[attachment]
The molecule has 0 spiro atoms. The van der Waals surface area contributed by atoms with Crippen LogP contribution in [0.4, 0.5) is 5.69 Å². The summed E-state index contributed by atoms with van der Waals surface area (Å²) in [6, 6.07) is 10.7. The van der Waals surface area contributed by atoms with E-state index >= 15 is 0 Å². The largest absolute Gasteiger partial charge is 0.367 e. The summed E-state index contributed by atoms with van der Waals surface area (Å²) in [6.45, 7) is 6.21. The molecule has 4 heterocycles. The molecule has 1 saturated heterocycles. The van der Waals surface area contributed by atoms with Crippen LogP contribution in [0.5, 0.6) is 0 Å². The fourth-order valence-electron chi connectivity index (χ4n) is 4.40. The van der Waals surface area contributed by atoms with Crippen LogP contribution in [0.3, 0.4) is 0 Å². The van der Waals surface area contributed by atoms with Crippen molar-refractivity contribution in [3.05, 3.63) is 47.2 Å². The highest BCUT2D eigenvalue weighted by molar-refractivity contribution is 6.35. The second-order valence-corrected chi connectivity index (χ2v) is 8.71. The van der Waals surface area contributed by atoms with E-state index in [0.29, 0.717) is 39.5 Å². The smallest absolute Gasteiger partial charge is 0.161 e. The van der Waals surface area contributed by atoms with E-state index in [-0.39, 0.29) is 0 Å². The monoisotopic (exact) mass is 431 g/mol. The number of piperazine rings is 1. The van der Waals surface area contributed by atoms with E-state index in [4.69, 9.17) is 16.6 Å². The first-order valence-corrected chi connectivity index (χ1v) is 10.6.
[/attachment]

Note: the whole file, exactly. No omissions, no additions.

The molecule has 0 spiro atoms. The van der Waals surface area contributed by atoms with Crippen LogP contribution in [0.4, 0.5) is 5.69 Å². The summed E-state index contributed by atoms with van der Waals surface area (Å²) in [6, 6.07) is 10.7. The van der Waals surface area contributed by atoms with E-state index >= 15 is 0 Å². The largest absolute Gasteiger partial charge is 0.367 e. The summed E-state index contributed by atoms with van der Waals surface area (Å²) in [6.45, 7) is 6.21. The molecule has 4 heterocycles. The molecule has 1 saturated heterocycles. The van der Waals surface area contributed by atoms with Crippen LogP contribution in [0.5, 0.6) is 0 Å². The fourth-order valence-electron chi connectivity index (χ4n) is 4.40. The van der Waals surface area contributed by atoms with Crippen LogP contribution in [0.3, 0.4) is 0 Å². The van der Waals surface area contributed by atoms with Crippen molar-refractivity contribution in [3.05, 3.63) is 47.2 Å². The highest BCUT2D eigenvalue weighted by molar-refractivity contribution is 6.35. The second-order valence-corrected chi connectivity index (χ2v) is 8.71. The van der Waals surface area contributed by atoms with E-state index in [0.29, 0.717) is 39.5 Å². The smallest absolute Gasteiger partial charge is 0.161 e. The van der Waals surface area contributed by atoms with E-state index in [-0.39, 0.29) is 0 Å². The monoisotopic (exact) mass is 431 g/mol. The number of piperazine rings is 1. The van der Waals surface area contributed by atoms with E-state index in [4.69, 9.17) is 16.6 Å². The first-order valence-corrected chi connectivity index (χ1v) is 10.6.